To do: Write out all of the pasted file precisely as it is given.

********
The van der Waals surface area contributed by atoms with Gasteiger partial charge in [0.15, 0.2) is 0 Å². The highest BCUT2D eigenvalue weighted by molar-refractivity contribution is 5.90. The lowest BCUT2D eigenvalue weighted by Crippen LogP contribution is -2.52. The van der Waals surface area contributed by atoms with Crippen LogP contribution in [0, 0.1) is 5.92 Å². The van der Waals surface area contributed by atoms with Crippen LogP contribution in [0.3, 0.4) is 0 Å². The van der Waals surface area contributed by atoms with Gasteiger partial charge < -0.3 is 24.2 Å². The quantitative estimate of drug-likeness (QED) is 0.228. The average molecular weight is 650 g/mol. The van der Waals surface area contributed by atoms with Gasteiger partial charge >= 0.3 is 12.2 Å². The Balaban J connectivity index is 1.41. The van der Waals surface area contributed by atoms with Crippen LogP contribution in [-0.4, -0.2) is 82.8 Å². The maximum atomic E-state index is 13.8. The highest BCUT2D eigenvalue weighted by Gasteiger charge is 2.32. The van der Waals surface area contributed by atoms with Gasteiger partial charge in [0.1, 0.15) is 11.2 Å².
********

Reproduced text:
The van der Waals surface area contributed by atoms with Gasteiger partial charge in [0.15, 0.2) is 0 Å². The highest BCUT2D eigenvalue weighted by molar-refractivity contribution is 5.90. The lowest BCUT2D eigenvalue weighted by Crippen LogP contribution is -2.52. The van der Waals surface area contributed by atoms with Crippen LogP contribution in [0, 0.1) is 5.92 Å². The van der Waals surface area contributed by atoms with Crippen LogP contribution in [0.3, 0.4) is 0 Å². The van der Waals surface area contributed by atoms with Gasteiger partial charge < -0.3 is 24.2 Å². The quantitative estimate of drug-likeness (QED) is 0.228. The average molecular weight is 650 g/mol. The van der Waals surface area contributed by atoms with Gasteiger partial charge >= 0.3 is 12.2 Å². The Balaban J connectivity index is 1.41. The van der Waals surface area contributed by atoms with Crippen LogP contribution in [-0.4, -0.2) is 82.8 Å². The maximum atomic E-state index is 13.8. The highest BCUT2D eigenvalue weighted by Gasteiger charge is 2.32. The van der Waals surface area contributed by atoms with Gasteiger partial charge in [0.1, 0.15) is 11.2 Å².